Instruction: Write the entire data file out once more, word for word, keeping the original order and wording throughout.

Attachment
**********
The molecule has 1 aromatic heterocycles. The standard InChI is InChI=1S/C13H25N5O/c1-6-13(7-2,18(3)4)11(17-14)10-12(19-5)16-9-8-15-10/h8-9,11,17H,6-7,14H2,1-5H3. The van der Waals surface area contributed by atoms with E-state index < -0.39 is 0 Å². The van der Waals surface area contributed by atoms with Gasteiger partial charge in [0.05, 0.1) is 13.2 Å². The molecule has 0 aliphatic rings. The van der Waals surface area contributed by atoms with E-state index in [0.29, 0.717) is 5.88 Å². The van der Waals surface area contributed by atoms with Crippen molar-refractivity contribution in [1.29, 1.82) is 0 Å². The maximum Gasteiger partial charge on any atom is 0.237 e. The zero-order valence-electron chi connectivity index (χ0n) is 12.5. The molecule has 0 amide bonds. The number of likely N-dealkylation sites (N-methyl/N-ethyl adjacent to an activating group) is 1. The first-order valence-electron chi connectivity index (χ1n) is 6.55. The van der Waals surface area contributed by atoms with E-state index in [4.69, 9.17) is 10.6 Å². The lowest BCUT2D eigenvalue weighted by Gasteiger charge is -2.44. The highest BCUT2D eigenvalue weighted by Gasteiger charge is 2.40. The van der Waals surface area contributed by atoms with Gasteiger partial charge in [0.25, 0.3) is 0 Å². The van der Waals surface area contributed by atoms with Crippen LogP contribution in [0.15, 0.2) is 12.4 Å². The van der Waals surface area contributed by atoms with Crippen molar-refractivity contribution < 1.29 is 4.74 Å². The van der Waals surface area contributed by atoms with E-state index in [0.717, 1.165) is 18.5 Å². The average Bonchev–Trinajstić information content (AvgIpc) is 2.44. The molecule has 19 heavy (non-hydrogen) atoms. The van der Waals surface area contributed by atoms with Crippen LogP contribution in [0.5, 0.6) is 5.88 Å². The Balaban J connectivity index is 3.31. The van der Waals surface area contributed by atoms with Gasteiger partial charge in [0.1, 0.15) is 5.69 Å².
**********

The molecule has 1 aromatic heterocycles. The standard InChI is InChI=1S/C13H25N5O/c1-6-13(7-2,18(3)4)11(17-14)10-12(19-5)16-9-8-15-10/h8-9,11,17H,6-7,14H2,1-5H3. The van der Waals surface area contributed by atoms with E-state index < -0.39 is 0 Å². The van der Waals surface area contributed by atoms with Gasteiger partial charge in [0.05, 0.1) is 13.2 Å². The molecule has 0 aliphatic rings. The van der Waals surface area contributed by atoms with E-state index in [0.29, 0.717) is 5.88 Å². The van der Waals surface area contributed by atoms with Crippen molar-refractivity contribution in [1.29, 1.82) is 0 Å². The maximum Gasteiger partial charge on any atom is 0.237 e. The zero-order valence-electron chi connectivity index (χ0n) is 12.5. The molecule has 0 amide bonds. The number of likely N-dealkylation sites (N-methyl/N-ethyl adjacent to an activating group) is 1. The first-order valence-electron chi connectivity index (χ1n) is 6.55. The van der Waals surface area contributed by atoms with E-state index in [4.69, 9.17) is 10.6 Å². The lowest BCUT2D eigenvalue weighted by Gasteiger charge is -2.44. The highest BCUT2D eigenvalue weighted by Gasteiger charge is 2.40. The van der Waals surface area contributed by atoms with Gasteiger partial charge in [0.25, 0.3) is 0 Å². The van der Waals surface area contributed by atoms with Crippen LogP contribution in [0.15, 0.2) is 12.4 Å². The van der Waals surface area contributed by atoms with Crippen molar-refractivity contribution < 1.29 is 4.74 Å². The van der Waals surface area contributed by atoms with E-state index in [0.717, 1.165) is 18.5 Å². The average Bonchev–Trinajstić information content (AvgIpc) is 2.44. The molecule has 19 heavy (non-hydrogen) atoms. The van der Waals surface area contributed by atoms with Crippen LogP contribution in [0.5, 0.6) is 5.88 Å². The Balaban J connectivity index is 3.31. The van der Waals surface area contributed by atoms with Gasteiger partial charge in [0.1, 0.15) is 5.69 Å².